Last Updated on
I LOVED Poznan’s Old Market Square. It’s one of the prettiest market squares I’ve seen anywhere in Europe.
It dates back to 1253, but has morphed through the ages. 60% of it was destroyed during WWII after which many of the buildings were restored to their original states, which had dramatically changed through the centuries. It comes as no surprise the Old Market Square is ranked as Poznan’s #1 tourist attraction on Trip Advisor UK at the time of writing, but what is surprising is that I would agree. My preference is usually for the less touristy things, but I make an exception for Poznan’s Old Market Square. Rather than telling you why, I’ll show you why:
Despite the obvious beauty of the square, there are also some less obvious things that you may not notice at first glance:
There is one really ugly building in the middle of the square. Next to all the other buildings, it’s a real eye sore:
Although unattractive it might be, it does represent an important part of Poznan and Poland’s history under Communist rule. According to the locals I spoke to, nobody really knows what to do with it and there are debates as to whether it should remain, but for the time being at least it does. For further information on the Old Market Square visit Poznan Tourism which provides a timeline of the square from 1253 through to present day.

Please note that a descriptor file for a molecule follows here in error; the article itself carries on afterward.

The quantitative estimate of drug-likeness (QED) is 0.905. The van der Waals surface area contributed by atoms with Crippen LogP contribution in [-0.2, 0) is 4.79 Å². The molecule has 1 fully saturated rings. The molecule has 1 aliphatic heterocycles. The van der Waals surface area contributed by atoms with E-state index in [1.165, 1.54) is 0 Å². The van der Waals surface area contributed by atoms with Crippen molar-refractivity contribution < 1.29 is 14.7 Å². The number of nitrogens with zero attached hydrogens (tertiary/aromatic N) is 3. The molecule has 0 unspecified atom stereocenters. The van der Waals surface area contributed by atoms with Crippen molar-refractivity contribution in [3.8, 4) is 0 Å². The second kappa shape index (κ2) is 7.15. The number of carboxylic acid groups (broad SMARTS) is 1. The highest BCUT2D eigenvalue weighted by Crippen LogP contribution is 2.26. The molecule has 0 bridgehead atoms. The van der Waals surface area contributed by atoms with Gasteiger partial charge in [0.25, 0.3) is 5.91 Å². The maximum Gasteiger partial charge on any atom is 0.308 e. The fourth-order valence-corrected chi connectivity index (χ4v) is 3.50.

So now that you’ve had a virtual journey to Poznan’s Old Market Square, do you agree, is it one of the prettiest market squares in Europe?
Where to Stay in Poznan:
I stayed at the newly opened PURO Hotel, located just a few minutes walk from Poznan’s Old Market Square. The location was incredibly convenient and I LOVED the welcoming lobby, which felt like a really chic living room:
Getting from Poznan airport to Poznan:
The airport is located just 7km west from the city centre making it very accessible. You can take a taxi, as I did which costs ~30 Złoty (~€7), or one of the four bus lines that run between Poznan airport and the city centre. The most convenient of these is Line L, an express bus that runs between the airport and the main train station. The price for the regular buses and the express bus is the same – 4.60 Złoty (~€1.60).
It’s worth noting that although Poland is part of the European Union, it does not use Euros, but Polish Złoty. It’s worth exchanging some of your money from Euros into Złoty at the airport so that you can pay for your bus or taxi ride. At the time of writing the exchange rate was 1 EUR = 4.18 Złoty.
Note: My trip to Poznan was made possible via theCity of Poznan always all opinions expressed are my own. They did not make me fall in love with the square – I did that all on my own.